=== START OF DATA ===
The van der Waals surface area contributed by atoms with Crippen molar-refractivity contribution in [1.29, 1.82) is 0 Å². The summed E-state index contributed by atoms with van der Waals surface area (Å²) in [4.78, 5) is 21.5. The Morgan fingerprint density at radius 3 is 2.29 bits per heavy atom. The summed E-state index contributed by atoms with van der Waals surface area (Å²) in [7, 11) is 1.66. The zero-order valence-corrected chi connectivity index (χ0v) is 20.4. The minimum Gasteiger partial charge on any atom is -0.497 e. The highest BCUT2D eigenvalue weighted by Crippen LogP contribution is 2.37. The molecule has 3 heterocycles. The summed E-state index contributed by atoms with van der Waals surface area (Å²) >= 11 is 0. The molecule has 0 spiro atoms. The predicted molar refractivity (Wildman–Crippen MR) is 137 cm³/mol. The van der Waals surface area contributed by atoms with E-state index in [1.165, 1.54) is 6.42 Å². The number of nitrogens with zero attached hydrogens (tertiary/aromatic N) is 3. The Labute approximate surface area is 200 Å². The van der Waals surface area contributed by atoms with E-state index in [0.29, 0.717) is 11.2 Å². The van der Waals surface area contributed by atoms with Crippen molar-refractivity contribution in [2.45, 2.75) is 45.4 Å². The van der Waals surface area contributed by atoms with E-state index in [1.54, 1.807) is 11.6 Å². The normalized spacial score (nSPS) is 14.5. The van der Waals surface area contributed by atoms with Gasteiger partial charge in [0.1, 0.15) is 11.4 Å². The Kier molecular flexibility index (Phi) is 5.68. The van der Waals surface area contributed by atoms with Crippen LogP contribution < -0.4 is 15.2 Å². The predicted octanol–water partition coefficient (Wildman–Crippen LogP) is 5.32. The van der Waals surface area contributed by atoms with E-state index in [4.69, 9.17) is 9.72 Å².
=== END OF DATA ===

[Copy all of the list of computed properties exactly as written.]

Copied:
The van der Waals surface area contributed by atoms with Crippen molar-refractivity contribution in [1.29, 1.82) is 0 Å². The summed E-state index contributed by atoms with van der Waals surface area (Å²) in [4.78, 5) is 21.5. The Morgan fingerprint density at radius 3 is 2.29 bits per heavy atom. The summed E-state index contributed by atoms with van der Waals surface area (Å²) in [7, 11) is 1.66. The zero-order valence-corrected chi connectivity index (χ0v) is 20.4. The minimum Gasteiger partial charge on any atom is -0.497 e. The highest BCUT2D eigenvalue weighted by Crippen LogP contribution is 2.37. The molecule has 3 heterocycles. The summed E-state index contributed by atoms with van der Waals surface area (Å²) >= 11 is 0. The molecule has 0 spiro atoms. The predicted molar refractivity (Wildman–Crippen MR) is 137 cm³/mol. The van der Waals surface area contributed by atoms with E-state index in [1.165, 1.54) is 6.42 Å². The number of nitrogens with zero attached hydrogens (tertiary/aromatic N) is 3. The Labute approximate surface area is 200 Å². The van der Waals surface area contributed by atoms with E-state index in [0.29, 0.717) is 11.2 Å². The van der Waals surface area contributed by atoms with Crippen molar-refractivity contribution in [2.45, 2.75) is 45.4 Å². The van der Waals surface area contributed by atoms with E-state index in [1.54, 1.807) is 11.6 Å². The normalized spacial score (nSPS) is 14.5. The van der Waals surface area contributed by atoms with Gasteiger partial charge in [0.1, 0.15) is 11.4 Å². The Kier molecular flexibility index (Phi) is 5.68. The van der Waals surface area contributed by atoms with Crippen LogP contribution < -0.4 is 15.2 Å². The predicted octanol–water partition coefficient (Wildman–Crippen LogP) is 5.32. The van der Waals surface area contributed by atoms with E-state index in [4.69, 9.17) is 9.72 Å².